How to Navigate Google TV

By Clint Boulton  |  Posted 2010-10-28 Print this article Print


The home button is ground zero for Google TV. Users access all of their applications and TV content from there, including the Google Chrome 5.0 browser, YouTube Leanback and anything else Web- or TV-related.  

Under the arrow keys lives the star/record key, which is essential for being able to bookmark Websites and TV channels, or record TV programs.

To the right of the this key is the dual-view button, which lets users browse their Google TV content while watching current TV programs in a small screen at the bottom right.

Under the dual-view button are the rewind, fast forward and stop/pause controls to manage recorded television. Because we had synced Revue with our U-Verse service, we were able to access our recorded U-verse movies and programs.

This is the sort of seamless integration Google officials have been touting since May, and, while it's very good, it's not perfect. I can't control DVDs in my A/V player, or switch from TV to DVD to AM/FM radio on the controller. That would be nice functionality for the future.

The TV channel arrangement itself on Google TV is nice. You must access your "favorite menus" from your existing service, but you can also see TV channels grouped according to genres for movies, news, sports, comedy, drama and more.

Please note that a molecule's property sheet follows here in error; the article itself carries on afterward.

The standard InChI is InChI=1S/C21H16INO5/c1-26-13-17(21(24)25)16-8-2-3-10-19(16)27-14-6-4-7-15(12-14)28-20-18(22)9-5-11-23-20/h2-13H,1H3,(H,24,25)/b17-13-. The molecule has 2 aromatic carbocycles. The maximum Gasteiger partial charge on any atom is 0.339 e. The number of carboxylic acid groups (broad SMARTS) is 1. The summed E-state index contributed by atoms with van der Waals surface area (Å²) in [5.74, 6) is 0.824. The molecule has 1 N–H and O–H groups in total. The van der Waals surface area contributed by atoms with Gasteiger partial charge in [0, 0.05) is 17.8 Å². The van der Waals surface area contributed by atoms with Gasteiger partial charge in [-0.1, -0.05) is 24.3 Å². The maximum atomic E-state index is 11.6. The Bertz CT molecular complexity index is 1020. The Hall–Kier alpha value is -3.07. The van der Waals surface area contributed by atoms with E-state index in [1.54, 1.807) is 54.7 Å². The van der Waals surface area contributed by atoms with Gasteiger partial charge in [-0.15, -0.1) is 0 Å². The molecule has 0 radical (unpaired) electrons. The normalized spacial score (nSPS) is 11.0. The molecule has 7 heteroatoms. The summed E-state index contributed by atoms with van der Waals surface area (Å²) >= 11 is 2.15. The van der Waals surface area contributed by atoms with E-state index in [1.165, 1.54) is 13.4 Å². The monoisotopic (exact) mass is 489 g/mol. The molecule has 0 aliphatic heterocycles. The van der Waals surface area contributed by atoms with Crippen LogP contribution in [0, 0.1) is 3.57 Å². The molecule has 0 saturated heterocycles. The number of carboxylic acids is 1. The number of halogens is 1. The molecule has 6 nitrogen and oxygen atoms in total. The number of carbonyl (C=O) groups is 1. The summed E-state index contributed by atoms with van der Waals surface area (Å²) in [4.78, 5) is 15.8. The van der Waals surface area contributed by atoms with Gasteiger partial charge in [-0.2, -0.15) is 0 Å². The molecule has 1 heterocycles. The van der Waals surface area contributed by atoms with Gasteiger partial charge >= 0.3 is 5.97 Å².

We mentioned above that Google TV is essentially a way to turn your TV into a computer. This is true, especially if you're the type that consumes a lot of Web apps, such as Facebook, Twitter, Wikipedia and anything else online.

People may be wowed by watching a football game, then tweeting about it without leaving the channel-this thanks to dual-view-but other perks caught our attention. Without a PlayStation or Xbox nearby, we took to streaming Netflix content on our PCs, which was hooked into the TV via an HDMI cable.

The Netflix app via Google TV dashed that practice. The app, though minimalistic, serves its purpose, delivering content from our Instant queue, thus allowing us to browse, play and remove items. But it remains a fairly dumb media server.

You can't order new content for streaming or order DVDs to the house the way you can from from your PC. And when you go to, it tells you the OS-remember, it's Android 2.1-does not support


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